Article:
Risk of diabetes and death by cancer identifiable in blood protein

Researchers exploring the link between high blood glucose (hyperglycaemia) and cancer have identified a blood protein that may indicate who is at greater risk of diabetes and death from cancer.

The doctors examined two decades of health records from over 4,500 adults enrolled in the  Malmö Diet and Cancer study. Patients with high levels of prostasin (a protein found in the blood) were almost twice as likely to have diabetes compared to those with low prostasin levels.

According to the study, patients with high prostasin levels were 43% more at risk of dying from cancer, while hose with high levels of both blood glucose and prostasin had an even greater chance of dying from cancer.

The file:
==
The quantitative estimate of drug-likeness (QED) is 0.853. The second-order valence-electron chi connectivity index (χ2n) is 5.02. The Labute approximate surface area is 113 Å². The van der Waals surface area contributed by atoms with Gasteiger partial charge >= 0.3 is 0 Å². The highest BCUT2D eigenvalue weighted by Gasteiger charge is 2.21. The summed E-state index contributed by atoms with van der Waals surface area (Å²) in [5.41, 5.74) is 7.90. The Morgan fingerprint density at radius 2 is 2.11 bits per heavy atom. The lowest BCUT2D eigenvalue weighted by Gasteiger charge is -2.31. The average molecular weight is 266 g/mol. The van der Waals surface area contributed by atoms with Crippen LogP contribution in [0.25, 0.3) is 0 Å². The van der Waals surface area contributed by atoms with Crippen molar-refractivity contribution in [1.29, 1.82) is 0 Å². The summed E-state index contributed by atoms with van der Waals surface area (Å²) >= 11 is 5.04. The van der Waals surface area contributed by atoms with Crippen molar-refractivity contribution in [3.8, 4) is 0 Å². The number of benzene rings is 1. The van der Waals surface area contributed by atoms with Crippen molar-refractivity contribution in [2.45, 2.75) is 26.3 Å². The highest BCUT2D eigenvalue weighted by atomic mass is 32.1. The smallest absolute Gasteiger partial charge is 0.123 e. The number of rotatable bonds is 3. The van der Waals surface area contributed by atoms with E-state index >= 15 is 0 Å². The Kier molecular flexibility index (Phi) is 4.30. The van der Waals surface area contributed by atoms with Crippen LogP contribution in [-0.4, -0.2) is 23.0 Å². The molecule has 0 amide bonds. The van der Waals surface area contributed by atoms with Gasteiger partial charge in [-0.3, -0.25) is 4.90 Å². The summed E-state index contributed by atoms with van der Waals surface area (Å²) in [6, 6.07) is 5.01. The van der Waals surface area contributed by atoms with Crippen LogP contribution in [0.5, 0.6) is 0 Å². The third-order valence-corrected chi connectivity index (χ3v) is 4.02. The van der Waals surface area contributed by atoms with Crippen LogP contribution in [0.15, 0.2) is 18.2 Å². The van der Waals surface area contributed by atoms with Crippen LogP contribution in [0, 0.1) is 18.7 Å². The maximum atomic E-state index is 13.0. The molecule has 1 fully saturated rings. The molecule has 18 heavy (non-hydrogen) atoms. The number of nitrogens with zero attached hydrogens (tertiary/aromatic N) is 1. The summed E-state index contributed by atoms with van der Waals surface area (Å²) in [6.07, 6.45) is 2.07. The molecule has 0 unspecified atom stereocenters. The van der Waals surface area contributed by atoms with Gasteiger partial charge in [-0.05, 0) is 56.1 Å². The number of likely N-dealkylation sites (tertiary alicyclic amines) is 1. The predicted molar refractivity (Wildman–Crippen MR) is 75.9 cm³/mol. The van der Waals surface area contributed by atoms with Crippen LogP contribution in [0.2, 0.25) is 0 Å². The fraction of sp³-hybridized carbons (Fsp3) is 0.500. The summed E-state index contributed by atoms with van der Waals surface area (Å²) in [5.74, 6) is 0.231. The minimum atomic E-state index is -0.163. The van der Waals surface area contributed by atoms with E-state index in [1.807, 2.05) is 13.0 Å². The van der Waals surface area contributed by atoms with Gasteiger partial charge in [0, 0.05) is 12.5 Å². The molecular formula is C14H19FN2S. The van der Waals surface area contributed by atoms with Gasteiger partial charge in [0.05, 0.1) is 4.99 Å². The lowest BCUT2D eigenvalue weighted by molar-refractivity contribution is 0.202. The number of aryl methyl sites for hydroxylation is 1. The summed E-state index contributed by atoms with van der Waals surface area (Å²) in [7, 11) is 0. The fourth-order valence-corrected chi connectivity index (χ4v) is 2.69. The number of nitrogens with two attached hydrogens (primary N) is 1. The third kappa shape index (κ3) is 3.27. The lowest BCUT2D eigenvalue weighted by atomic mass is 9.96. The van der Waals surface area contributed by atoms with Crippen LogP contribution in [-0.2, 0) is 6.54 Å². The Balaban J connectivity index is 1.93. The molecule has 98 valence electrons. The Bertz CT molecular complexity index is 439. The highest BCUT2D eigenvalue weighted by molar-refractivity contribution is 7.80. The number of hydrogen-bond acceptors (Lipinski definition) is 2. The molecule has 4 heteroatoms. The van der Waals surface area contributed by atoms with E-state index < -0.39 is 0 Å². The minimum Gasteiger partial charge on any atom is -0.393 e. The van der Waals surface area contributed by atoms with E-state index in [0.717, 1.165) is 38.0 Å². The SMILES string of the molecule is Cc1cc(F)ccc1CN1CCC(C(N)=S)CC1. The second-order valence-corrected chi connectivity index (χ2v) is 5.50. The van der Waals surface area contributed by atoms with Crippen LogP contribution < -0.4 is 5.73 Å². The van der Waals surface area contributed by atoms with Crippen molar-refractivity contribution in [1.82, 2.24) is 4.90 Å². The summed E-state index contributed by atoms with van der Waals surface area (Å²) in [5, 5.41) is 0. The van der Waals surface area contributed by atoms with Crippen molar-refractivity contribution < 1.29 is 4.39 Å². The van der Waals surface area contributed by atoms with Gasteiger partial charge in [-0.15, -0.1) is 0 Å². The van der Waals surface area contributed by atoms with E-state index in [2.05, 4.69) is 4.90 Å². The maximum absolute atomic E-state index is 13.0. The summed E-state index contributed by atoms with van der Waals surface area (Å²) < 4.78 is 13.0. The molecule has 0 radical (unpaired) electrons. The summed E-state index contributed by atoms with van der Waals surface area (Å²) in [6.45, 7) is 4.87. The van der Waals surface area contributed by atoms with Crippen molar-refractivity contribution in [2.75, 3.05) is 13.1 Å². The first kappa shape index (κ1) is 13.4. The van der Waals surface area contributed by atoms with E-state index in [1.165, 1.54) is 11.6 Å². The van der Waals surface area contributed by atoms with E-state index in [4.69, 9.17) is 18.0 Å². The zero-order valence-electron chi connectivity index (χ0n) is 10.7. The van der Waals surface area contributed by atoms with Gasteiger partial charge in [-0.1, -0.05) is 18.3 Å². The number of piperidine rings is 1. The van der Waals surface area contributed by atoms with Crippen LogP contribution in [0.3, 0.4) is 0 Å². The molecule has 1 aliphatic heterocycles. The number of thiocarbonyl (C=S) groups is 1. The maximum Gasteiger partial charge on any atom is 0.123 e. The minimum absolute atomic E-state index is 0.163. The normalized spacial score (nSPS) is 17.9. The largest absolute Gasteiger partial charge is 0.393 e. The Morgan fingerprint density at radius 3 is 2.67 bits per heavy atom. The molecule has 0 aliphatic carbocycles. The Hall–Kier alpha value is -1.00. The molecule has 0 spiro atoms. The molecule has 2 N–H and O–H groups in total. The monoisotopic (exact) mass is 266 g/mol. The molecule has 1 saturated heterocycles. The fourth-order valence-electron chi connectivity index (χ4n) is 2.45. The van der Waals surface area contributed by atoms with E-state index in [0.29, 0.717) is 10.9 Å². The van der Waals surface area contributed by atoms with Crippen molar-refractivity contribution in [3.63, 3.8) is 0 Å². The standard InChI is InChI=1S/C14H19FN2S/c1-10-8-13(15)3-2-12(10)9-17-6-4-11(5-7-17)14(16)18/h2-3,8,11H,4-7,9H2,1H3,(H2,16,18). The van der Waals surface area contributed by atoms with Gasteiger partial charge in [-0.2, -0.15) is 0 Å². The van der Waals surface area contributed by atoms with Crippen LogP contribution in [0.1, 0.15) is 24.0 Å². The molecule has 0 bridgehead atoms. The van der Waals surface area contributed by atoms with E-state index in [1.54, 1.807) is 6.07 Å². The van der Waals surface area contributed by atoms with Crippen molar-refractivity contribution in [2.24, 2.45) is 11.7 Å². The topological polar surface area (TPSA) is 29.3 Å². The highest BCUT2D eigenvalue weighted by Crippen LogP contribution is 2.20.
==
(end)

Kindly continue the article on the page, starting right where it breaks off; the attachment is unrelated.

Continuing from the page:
The results suggest prostasin may be used as a new marker to identify the risk of diabetes, alongside the identification of cancer mortality risk in people with high blood glucose.

Prof Gunnar Engström, a senior author on the study at Lund University, said: “The relationship between diabetes and cancer is poorly understood and this protein could provide a possible shared link between the two conditions.

“We now need to examine to what extent prostasin is causally related to these diseases or whether it is a valuable marker of increased disease risk. It might also be possible to identify individuals with increased risk of diabetes and cancer, and offer preventive measures.”

This study was originally published in Diabetologia

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